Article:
Asked to identify his hero growing up in Mexico as a kid with a fantastic dream, Rodriguez did not say "Fernando Valenzuela," as anticipated.
"My hero was a catcher who couldn't hit but loved the game," Rodriguez, the Angels' 27-year-old reliever, said. "My dad."
Young Francisco would follow big Francisco around as the man played in various Mexican leagues with a passion that far exceeded his talent level.
"I became a catcher," Rodriguez said, "because he was a catcher."
Like his padre, the lean and lighthearted son wasn't much of a hitter -- although he did have his moments.
"I played in five international tournaments in Little League and [Senior] League from [age] 7 until 16," Rodriguez said. "And I made the [All-Star tournament] team in four of them."
In a Senior League tournament in Ecuador when he was 16, Francisco and his team squared off against a Cuban squad whose star was a manchild who dominated games with the bat and his right arm. Kendry Morales could do it all.
"You don't forget a guy like that, with that kind of ability," Rodriguez said. "He was hitting bombs, throwing heat. They beat us in the championship game, 5-3. I made the last out.
"I came up with two outs and two on. Kendry usually played first base, but he would come in and pitch, too. He was nasty -- 93, 94 mph with a dirty split, a slider.
"He threw me a heater, first pitch, and I pulled it foul by about 15 feet. It would have been a game-winning homer. He threw me all breaking pitches after that, and I grounded into a force out to the shortstop."
That was 1999. Eleven years later, Morales and Rodriguez are employed by the Angels. While it's been a season Morales would like to forget, a grand-slam celebration at home plate having gone terribly wrong, it's been one Francisco always will remember.
Seemingly buried on the depth chart as one of a handful of Rodriguezes in the organization, Rodriguez came in out of the shadows in his fifth professional season to give manager Mike Scioscia durable, consistent work out of the bullpen.
His journey from modestly talented catcher to big league pitcher is a remarkable one.
It started when a Tampa Bay scout held a tryout in Vera Cruz, Mexico. He took one look at Rodriguez throwing 89-90 mph from his knees to second base and told him he should think about trying his hand at pitching.
"I'd never pitched before, but I thought, `Hey, why not?'" Rodriguez said. "I started pitching when I was 20 and had no mechanics at all."
What he had was desire, an inherited love of the game from his father.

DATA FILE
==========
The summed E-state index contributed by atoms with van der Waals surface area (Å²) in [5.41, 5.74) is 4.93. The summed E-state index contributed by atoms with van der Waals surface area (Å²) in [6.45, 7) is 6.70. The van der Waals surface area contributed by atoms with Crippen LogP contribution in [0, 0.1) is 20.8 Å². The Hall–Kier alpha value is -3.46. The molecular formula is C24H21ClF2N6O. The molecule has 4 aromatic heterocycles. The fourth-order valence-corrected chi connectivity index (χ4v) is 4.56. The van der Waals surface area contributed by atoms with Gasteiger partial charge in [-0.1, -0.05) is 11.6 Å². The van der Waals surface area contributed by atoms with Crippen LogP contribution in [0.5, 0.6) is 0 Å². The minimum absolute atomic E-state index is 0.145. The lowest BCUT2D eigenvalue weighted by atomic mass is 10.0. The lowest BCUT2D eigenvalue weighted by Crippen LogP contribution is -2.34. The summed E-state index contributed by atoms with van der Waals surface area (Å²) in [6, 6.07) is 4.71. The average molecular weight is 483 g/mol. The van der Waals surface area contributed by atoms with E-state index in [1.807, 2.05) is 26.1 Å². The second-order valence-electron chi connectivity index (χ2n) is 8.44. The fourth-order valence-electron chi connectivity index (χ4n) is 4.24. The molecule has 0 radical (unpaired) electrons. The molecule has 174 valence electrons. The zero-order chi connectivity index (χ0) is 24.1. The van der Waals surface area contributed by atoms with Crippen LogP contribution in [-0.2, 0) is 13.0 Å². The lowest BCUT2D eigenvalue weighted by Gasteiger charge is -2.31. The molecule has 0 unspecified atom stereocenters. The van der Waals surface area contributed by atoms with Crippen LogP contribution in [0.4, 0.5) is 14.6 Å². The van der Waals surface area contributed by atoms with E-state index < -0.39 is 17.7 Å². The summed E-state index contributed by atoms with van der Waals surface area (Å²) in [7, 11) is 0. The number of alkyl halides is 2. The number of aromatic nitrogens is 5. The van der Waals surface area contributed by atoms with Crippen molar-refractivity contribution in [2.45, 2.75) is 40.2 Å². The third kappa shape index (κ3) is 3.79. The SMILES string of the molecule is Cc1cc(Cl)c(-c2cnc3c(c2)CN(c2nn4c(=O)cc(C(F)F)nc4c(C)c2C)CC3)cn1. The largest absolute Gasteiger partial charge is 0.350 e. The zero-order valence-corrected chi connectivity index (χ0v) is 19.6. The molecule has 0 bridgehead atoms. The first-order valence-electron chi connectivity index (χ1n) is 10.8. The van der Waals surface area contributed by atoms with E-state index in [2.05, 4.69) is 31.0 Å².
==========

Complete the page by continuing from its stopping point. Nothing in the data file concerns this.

The Rays' scout never made it back to check on Rodriguez, but another scout, working for the Angels, knew of his talent. Bobby Magallanes -- now managing at Double-A Arkansas -- had played on a Mexican summer league team with him in 2001 and recommended Rodriguez.
Rodriguez was 21 when he was signed by the Angels as a free agent the day after Christmas in 2005. He began his career with high Class A Rancho Cucamonga in '06.
"I could throw hard, but that's about it," Rodriguez said. "I had to learn everything else along the way."
Two years in the California League resulted in growing pains (he was 9-21 combined with 5.47 and 5.96 ERAs), but the organization liked those radar gun clockings in that 94-98 mph range -- and his unflappable makeup.
Rodriguez is neither easily discouraged nor intimidated, qualities you can't teach.
Gradually, it began to come together, the breaking stuff and changeup complementing that premium gas. Elevated to Double-A Arkansas, no longer a starter, Rodriguez was 5-5 with a 3.82 ERA in 2008. He was striking out almost a hitter an inning (69 in 75 1/3 innings).
Next stop: Triple-A Salt Lake, in 2009. His progress continued, reflected in a 5-4 record, 3.96 ERA and 60 K's in 77 1/3 innings.
Two other right-handed Rodriguezes -- Rafael and Fernando -- ranked higher on the depth chart. But when opportunity knocked this season, it was Francisco who answered.
Summoned from Salt Lake by the Angels on April 15 in an emergency role, Rodriguez debuted at Yankee Stadium with a perfect inning of relief. He was sent back to Salt Lake, returning to the Angels in late May.
He continued to retire hitters, going 9 1/3 innings with 11 strikeouts and only three hits allowed before yielding his first big league run.
A workhorse, he has appeared in 34 games covering 40 1/3 innings, going 1-3 with a 3.57 ERA.
"This has been an amazing season for me," Rodriguez said. "I want to do whatever I can for this team.
"In a way, I'm lucky I didn't start pitching earlier. I've had no arm problems. I don't even ice after I pitch. I can throw multiple innings, and I can throw two or three days in a row, no problem. I like the competition. I love being able to face the best hitters in the world."
If Scioscia needs a pinch-runner in a long game sometime, or even a guy who knows how to strap on the catching gear, Rodriguez wouldn't hesitate to volunteer.
"Mexicans aren't known for their running speed," he said, laughing. "But I was a track and field guy when I was young. I ran the 400 [meters]. My best time was 46.92, when I was 20, 21."
He has justified Scioscia's faith in his ability to bring the heat and take the heat while serving as a source of good humor and encouragement for teammates throughout a disappointing season.
When he was credited with his first Major League win on Saturday in Minnesota, the same day Peter Bourjos hammered his first big league home run, Rodriguez didn't even know he'd picked up the victory until a beat reporter informed him.
"That's nice to know," he said, having gone 2 2/3 innings in relief of starter Trevor Bell. "But what matters is we won a big game. This is all about the team."
He wasn't expressing the company line or being politically correct. It came straight from the heart.
Lyle Spencer is a reporter for MLB.com. This story was not subject to the approval of Major League Baseball or its clubs.